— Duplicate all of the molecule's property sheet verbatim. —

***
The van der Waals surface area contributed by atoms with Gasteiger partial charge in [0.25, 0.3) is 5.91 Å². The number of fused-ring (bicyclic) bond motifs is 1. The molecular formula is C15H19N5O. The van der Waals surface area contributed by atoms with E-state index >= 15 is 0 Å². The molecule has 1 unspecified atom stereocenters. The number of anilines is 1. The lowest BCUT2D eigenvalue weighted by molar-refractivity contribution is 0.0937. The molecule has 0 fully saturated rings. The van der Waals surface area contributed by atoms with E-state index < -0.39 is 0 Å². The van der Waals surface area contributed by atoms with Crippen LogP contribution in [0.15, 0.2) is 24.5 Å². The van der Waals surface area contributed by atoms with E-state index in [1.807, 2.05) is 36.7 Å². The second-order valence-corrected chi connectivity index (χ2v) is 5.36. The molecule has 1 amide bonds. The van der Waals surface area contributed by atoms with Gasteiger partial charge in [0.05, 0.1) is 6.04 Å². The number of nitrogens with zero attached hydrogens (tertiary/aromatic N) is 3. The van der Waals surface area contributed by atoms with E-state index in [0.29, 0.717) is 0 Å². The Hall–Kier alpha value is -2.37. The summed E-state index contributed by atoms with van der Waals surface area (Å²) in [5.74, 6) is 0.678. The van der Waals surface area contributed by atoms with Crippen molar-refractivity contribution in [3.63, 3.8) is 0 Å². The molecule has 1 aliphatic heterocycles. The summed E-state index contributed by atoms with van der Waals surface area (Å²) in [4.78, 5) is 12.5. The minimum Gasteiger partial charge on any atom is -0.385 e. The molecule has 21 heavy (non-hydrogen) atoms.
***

The van der Waals surface area contributed by atoms with Gasteiger partial charge in [0.25, 0.3) is 5.91 Å². The number of fused-ring (bicyclic) bond motifs is 1. The molecular formula is C15H19N5O. The van der Waals surface area contributed by atoms with E-state index >= 15 is 0 Å². The molecule has 1 unspecified atom stereocenters. The number of anilines is 1. The lowest BCUT2D eigenvalue weighted by molar-refractivity contribution is 0.0937. The molecule has 0 fully saturated rings. The van der Waals surface area contributed by atoms with E-state index < -0.39 is 0 Å². The van der Waals surface area contributed by atoms with Crippen LogP contribution in [0.15, 0.2) is 24.5 Å². The van der Waals surface area contributed by atoms with E-state index in [1.807, 2.05) is 36.7 Å². The second-order valence-corrected chi connectivity index (χ2v) is 5.36. The molecule has 1 amide bonds. The van der Waals surface area contributed by atoms with Gasteiger partial charge in [0.05, 0.1) is 6.04 Å². The number of nitrogens with zero attached hydrogens (tertiary/aromatic N) is 3. The van der Waals surface area contributed by atoms with E-state index in [0.29, 0.717) is 0 Å². The Hall–Kier alpha value is -2.37. The summed E-state index contributed by atoms with van der Waals surface area (Å²) in [5.74, 6) is 0.678. The van der Waals surface area contributed by atoms with Crippen molar-refractivity contribution in [3.63, 3.8) is 0 Å². The molecule has 1 aliphatic heterocycles. The summed E-state index contributed by atoms with van der Waals surface area (Å²) in [4.78, 5) is 12.5. The minimum Gasteiger partial charge on any atom is -0.385 e. The molecule has 21 heavy (non-hydrogen) atoms.